Optimizing Renal Replacement Therapy in Older Adults

A Framework for Making Individualized Decisions

Manjula Kurella Tamura; Jane C Tan; Ann M O'Hare


Kidney Int. 2012;82(3):261-269. 

In This Article

Life Expectancy After Dialysis Initiation Among Older Patients

Life expectancy after the start of dialysis for the 25th, 50th and 75th percentile of patients aged 65 and older in the United States is presented in Figure 1. Median life expectancy declines with age, from 2.5 years for 65–69 year olds, to 0.6 years for patients ≥90 years. Among patients of similar ages, there is considerable heterogeneity, including among the very elderly. For example, life expectancy of an 80-year-old patient with ESRD at the 75th percentile (3.0 years) is more similar to the life expectancy of a 70-year-old patient also at the 75th percentile (4.3 years) than it is to the life expectancy of an 80-year-old patient at the 25th percentile (0.4 years).

Figure 1.

Quartiles of life expectancy after dialysis initiation by age group.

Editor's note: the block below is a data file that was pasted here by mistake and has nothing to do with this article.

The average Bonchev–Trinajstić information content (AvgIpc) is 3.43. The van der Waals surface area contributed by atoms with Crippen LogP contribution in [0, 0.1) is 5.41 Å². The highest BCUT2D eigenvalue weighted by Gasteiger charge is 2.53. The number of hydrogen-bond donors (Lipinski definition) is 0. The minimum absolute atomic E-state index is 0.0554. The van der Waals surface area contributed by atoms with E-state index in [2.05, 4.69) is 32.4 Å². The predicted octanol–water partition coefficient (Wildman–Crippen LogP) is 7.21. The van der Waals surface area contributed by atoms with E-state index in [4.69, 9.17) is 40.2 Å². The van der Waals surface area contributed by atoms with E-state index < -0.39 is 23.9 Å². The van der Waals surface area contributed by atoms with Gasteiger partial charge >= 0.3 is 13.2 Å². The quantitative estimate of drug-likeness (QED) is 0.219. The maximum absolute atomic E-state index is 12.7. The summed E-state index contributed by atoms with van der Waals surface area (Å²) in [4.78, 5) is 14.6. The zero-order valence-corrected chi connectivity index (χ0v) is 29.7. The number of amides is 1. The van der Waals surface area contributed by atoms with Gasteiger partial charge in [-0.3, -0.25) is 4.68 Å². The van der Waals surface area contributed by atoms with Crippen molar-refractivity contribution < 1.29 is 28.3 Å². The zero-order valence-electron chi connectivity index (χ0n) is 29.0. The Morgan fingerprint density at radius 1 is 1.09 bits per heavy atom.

Clinical characteristics may help clinicians estimate a patient's life expectancy after dialysis initiation. For example, Moss et al.[6] described the utility of the surprise question ('Would I be surprised if this patient died in the next year?') for predicting short-term mortality. Validated prognostic models may also be used to estimate life expectancy among dialysis patients.[7–10] Most focus on short-term mortality risk,[8,9] although some are also useful for predicting long-term mortality risk.[10] Several are simple enough to adapt to practice.[8,10] Perfectly accurate predictions of life expectancy are not necessary to use this framework. Rather, reasonable estimates of whether a patient is above or below the median life expectancy for his or her age will allow clinicians to make better assessments of the risks and benefits of various management strategies.


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